BERLIN (Reuters) -- General Motors' European unit Opel/Vauxhall is close to signing an accord with workers at two key German plants to cut hours, an Opel spokesman said Monday.
Talks on cutting the working week at Opel's main plant in Ruesselsheim, which builds the Astra compact and Insignia midsize models and at the automaker's Kaiserslautern engine factory, are due to be concluded on Wednesday.
It remains unclear how many workers would be involved and exactly how their hours would be reduced.
Collectively, the two plants employ 16,500 workers. Opel also has German production plants in Bochum and Eisenach.
Falling consumer demand at the carmaker may lead the company to make use of a clause in wage contracts to cut employees' standard 35-hour work week to 31 hours. If Opel decides to cut hours, it could be eligible for government subsidies under the German government's short-work program, called "Kurzarbeit".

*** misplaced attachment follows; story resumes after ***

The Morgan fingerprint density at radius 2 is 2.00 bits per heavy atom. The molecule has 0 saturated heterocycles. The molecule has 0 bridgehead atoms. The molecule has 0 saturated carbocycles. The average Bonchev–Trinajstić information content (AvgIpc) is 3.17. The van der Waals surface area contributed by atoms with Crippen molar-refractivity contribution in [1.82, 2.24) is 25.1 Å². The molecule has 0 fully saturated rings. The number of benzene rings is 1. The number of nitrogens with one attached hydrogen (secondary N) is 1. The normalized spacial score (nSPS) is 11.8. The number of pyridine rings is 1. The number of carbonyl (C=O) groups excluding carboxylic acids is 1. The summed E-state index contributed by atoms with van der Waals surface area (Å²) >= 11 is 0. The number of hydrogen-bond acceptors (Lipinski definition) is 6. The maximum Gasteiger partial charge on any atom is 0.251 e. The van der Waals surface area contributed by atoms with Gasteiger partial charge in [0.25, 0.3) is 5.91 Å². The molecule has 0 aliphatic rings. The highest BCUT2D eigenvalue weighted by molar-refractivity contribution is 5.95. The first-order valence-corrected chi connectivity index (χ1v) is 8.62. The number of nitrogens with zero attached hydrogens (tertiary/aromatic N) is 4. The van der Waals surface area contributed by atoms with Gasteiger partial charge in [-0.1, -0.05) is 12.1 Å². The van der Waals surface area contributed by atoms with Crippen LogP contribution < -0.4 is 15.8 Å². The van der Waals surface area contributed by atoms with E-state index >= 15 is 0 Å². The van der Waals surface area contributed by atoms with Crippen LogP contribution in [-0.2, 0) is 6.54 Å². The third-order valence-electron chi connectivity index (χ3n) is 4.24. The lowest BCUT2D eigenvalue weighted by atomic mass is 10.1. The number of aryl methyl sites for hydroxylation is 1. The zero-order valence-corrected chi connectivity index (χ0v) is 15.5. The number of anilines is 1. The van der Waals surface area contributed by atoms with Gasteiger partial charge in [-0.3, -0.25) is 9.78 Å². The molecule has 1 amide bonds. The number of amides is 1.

On Monday, the Wall Street Journal reported a deal to shorten hours at the two plants could be signed within the week, allowing for implementation on September 1, citing unidentified people familiar with the matter.
The Opel spokesman declined to comment on the report.
GM is struggling to turn around its European unit after reporting losses of $361 million in the region in the second quarter. GM's losses in Europe for the first half of the year totaled $617 million.
In June, Opel's supervisory board approved a medium-term business plan, which runs through 2016, in a step toward returning to profitability.
The plan involves "massive" product investments, a revamped brand strategy, an increase in exports, cuts in material, engineering and development costs as well as added savings from its alliance with France's PSA/Peugeot-Citroen.
In the first six months, sales at Opel and UK-based sister brand Vauxhall fell 15 percent to 467,937 in the EU and EFTA countries, according to industry association ACEA.
Automotive News Europe contributed to this report